fig-1703628_1280No. Kicking a man in the testicles is not “sexual abuse,” as the term is used in Minn. Stat. 541.073 (“Actions for Damages Due to Sexual Abuse”) according to the Minnesota Court of Appeals in an unpublished decision this week. Therefore, the court held, Plaintiff Mark Schaefer’s claim against his past employer for the crotch kick he endured (by fellow employee Donovan Schultz) was subject to the two-year statute of limitation for battery, rather than the six-year term for “sexual abuse.”

The allegations in this employment decision are strange. Apparently striking one another in the testicles was a form of “play” for at a least a couple of workers at Cargill Kitchen Solutions, Inc.

The analysis in the decision of how a kick to the groin is NOT sexual abuse also strikes me as a little odd.

The Court of Appeals reasoned:

‘sexual contact’…is broadly defined as a nonconsensual act, committed with ‘sexual or aggressive intent,’ including the ‘touching of the clothing covering the immediate area of the intimate parts.’ Minn. Stat. § 609.341, subd. 11 (2014)….[the question then] turns on whether an aggressive kick to the genitals is ‘touching’ under the definition of ‘sexual contact.’…[and ‘touching’ has been defined as:] ‘to put the

hand, finger, or other part of the body on, so as to feel; to perceive by the sense of feeling.’

Because there is no evidence in the record that Schultz intended to feel or to perceive Schaefer’s intimate parts with his foot, the kick was not ‘touching,’ and in turn not ‘sexual contact,’ and in turn not ‘sexual abuse.’ The six-year statute of limitations of the delayed-discovery statute does not apply, and Schaefer’s claim is time-barred as it was brought more than two years after the battery.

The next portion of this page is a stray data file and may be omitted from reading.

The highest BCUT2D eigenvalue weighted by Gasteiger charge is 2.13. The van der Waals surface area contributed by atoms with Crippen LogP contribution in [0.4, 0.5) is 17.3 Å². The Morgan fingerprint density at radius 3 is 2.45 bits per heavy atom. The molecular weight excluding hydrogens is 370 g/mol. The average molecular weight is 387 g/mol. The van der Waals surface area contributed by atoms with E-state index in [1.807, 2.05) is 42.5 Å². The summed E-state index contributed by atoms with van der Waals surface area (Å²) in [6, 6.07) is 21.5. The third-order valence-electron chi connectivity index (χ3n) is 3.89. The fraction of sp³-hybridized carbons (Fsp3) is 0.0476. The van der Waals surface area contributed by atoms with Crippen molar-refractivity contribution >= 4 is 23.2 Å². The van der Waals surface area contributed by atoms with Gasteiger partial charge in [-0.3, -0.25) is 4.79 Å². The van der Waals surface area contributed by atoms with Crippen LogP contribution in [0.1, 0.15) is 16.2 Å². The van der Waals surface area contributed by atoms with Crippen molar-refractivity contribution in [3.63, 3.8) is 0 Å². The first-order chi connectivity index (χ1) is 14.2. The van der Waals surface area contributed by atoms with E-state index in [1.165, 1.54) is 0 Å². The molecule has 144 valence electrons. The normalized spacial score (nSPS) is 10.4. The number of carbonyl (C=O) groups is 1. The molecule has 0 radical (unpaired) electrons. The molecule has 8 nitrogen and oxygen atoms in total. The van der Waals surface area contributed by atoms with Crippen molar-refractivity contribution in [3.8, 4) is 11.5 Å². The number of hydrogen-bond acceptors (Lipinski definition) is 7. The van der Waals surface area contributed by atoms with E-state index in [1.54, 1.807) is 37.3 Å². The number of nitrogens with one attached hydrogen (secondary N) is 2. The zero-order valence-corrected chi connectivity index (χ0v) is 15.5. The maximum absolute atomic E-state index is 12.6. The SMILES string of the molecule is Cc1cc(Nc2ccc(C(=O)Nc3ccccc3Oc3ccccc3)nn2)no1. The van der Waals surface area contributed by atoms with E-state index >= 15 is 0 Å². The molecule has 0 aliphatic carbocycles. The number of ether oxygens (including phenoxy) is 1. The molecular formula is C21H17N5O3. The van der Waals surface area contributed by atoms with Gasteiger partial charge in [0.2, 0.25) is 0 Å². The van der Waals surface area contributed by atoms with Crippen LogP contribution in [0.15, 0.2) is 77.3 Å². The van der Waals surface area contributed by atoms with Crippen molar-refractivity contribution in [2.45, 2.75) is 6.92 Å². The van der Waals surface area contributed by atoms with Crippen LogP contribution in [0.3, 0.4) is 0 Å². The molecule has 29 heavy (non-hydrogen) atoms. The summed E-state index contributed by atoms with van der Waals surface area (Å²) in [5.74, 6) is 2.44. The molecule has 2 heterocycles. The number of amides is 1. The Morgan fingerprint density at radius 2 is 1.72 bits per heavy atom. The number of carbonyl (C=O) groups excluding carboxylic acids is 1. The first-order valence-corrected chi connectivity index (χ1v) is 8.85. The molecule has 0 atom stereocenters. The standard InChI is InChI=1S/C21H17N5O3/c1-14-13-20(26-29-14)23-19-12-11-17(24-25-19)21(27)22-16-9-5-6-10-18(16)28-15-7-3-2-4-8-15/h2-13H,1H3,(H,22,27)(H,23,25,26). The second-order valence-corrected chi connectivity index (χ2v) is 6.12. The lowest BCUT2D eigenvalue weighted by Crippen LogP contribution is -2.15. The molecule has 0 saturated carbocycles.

Incidentally, I think the Court of Appeals decision stacked the deck by calling Minn. Stat. § 541.073 “the delayed discovery statute.” It is not clear where this name for the statute comes from. But it seems pretty obvious that Mr. Schaefer did not need an extension of the statute of limitations to give him time to discover that he’d been kicked in the groin.

However, the official name of the statute is the Child Victims Act, which sheds more light on the real purpose of the statute and equally suggests it is inappropriate for Mr. Schaefer’s circumstances.

(Plaintiff was represented by “§hannon Law” (Shannon Law) (also noted in early posts here and here) and Defendants by Dorsey.)

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